Tena, are you looking outside of yourself to Christ alone to appease the wrath of God against your sins? Are you looking for a righteousness that is entirely external to you, in Christ alone? If not, you are still dead in your sins and you need to repent.

            We take the Word of Jesus as he stated. We do not spend hours spinning it to conform it to what we want it to be.

            This is just begging the question. My claim (supported by exegesis and explanation of the text itself) is that the Word of Jesus as He stated is that a man is justified by grace through faith in Him alone, and not by works — even works that are acknowledged to be wrought in us by the grace of God. Those works are the evidence of salvation, not the ground. They are the fruit, not the root. To teach otherwise is to teach a different gospel, which is really no gospel at all (cf. Gal 1:6-10).

            There is no spin. In fact, what you claim as the plain meaning is really a superficial glossing over the text that refuses to get at the meaning by patiently studying the text.

            I encourage you to reread the parable of the Pharisee and the Tax Collector as the simple story it is, a story of how it is better to admit that we sin than to boast of our perfection.

            I trust you don’t mean to be condescending by insinuating that I haven’t ever read the story carefully, but be aware that that is how this remark comes off.

            Note carefully, in verse 9, the purpose for which Jesus tells the parable: “And He also told this parable to some people who trusted in themselves that they were righteous.” This describes the false gospel of Roman Catholicism to a T. The official doctrine of the Roman Catholic Church is that righteousness is infused into the believer, is “preserved and increased” through the believer’s good works (Council of Trent, Canon 24), and thus is a ground of his justification. That is trusting in yourself that you’re righteous. “I will go to heaven because I merit it at least partly by my actions.” Jesus tells this parable to show people that trusting in yourself for righteousness does not leave you going to your house justified (cf. Lk 18:14).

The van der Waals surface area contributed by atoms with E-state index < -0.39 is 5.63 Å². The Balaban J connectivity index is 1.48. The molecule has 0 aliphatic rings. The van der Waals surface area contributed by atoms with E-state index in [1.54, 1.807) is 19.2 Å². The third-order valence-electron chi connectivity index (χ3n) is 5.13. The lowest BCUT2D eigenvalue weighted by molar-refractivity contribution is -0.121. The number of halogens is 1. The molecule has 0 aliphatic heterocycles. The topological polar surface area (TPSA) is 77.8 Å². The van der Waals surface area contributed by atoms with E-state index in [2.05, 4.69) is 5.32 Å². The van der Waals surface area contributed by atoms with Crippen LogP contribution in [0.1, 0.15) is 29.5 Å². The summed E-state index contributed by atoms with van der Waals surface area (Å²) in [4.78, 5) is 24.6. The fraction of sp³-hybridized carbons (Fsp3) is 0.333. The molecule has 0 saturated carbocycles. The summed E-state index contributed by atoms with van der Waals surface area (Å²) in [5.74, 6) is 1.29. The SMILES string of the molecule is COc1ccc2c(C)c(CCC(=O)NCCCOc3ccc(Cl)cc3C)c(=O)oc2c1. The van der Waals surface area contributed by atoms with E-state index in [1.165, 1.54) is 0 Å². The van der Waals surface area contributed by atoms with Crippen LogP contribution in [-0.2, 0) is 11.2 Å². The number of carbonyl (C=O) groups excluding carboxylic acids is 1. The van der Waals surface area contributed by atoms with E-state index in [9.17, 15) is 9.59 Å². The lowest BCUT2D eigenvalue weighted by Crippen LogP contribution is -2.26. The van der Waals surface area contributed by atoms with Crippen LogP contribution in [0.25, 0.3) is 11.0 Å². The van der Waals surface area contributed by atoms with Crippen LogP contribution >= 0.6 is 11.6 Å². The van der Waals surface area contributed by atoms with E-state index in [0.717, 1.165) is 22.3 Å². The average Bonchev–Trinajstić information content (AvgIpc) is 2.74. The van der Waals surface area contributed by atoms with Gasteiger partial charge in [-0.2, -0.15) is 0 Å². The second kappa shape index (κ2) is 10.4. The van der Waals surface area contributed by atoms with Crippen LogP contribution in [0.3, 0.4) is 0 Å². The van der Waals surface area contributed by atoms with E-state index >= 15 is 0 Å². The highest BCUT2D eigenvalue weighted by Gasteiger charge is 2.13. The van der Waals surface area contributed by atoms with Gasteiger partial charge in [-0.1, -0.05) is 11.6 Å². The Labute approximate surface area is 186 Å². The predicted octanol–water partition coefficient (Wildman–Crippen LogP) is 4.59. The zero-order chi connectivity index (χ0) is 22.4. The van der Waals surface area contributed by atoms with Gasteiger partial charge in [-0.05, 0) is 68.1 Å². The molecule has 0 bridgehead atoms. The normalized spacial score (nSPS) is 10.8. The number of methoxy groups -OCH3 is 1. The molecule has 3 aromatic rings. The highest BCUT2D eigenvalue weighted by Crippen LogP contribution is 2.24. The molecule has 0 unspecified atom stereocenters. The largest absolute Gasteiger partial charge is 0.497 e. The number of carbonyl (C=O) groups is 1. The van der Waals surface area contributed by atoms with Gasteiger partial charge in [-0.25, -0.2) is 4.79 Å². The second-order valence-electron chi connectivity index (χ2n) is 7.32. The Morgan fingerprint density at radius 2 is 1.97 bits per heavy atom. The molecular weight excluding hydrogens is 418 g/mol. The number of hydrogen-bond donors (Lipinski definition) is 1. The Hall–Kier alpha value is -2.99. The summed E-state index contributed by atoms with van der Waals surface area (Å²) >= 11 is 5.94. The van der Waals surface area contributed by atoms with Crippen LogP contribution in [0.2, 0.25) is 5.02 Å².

After all, why did Jesus teach in parables? Was it so that others could interpret it, or was it because people understand simple stories?

            Actually, it was the former reason. When Jesus began speaking in parables, the disciples came and asked Him why:

            Matthew 13:10-12 – And the disciples came and said to Him, “Why do You speak to them in parables?” Jesus answered them, “To you it has been granted to know the mysteries of the kingdom of heaven, but to them it has not been granted. “For whoever has, to him more shall be given, and he will have an abundance; but whoever does not have, even what he has shall be taken away from him.

            The purpose of the parables was to confound those who rejected Jesus and to reveal Himself to those who trusted in Him. That’s why He had to interpret them for the disciples (see Matt 13:18-23). They come to Him and say, “Explain to us the parable of the tares of the field” (Matt 13:36).

            So you see, the parables do need interpretation, precisely because they were stories to hide truth from those who were not of Christ (though perhaps they thought they were) and to reveal truth to those who were truly His.

            First of all, your suppositions are completely false, and I encourage you to get a copy of the Catechism of the Catholic Church if you truly want to quote/study our beliefs.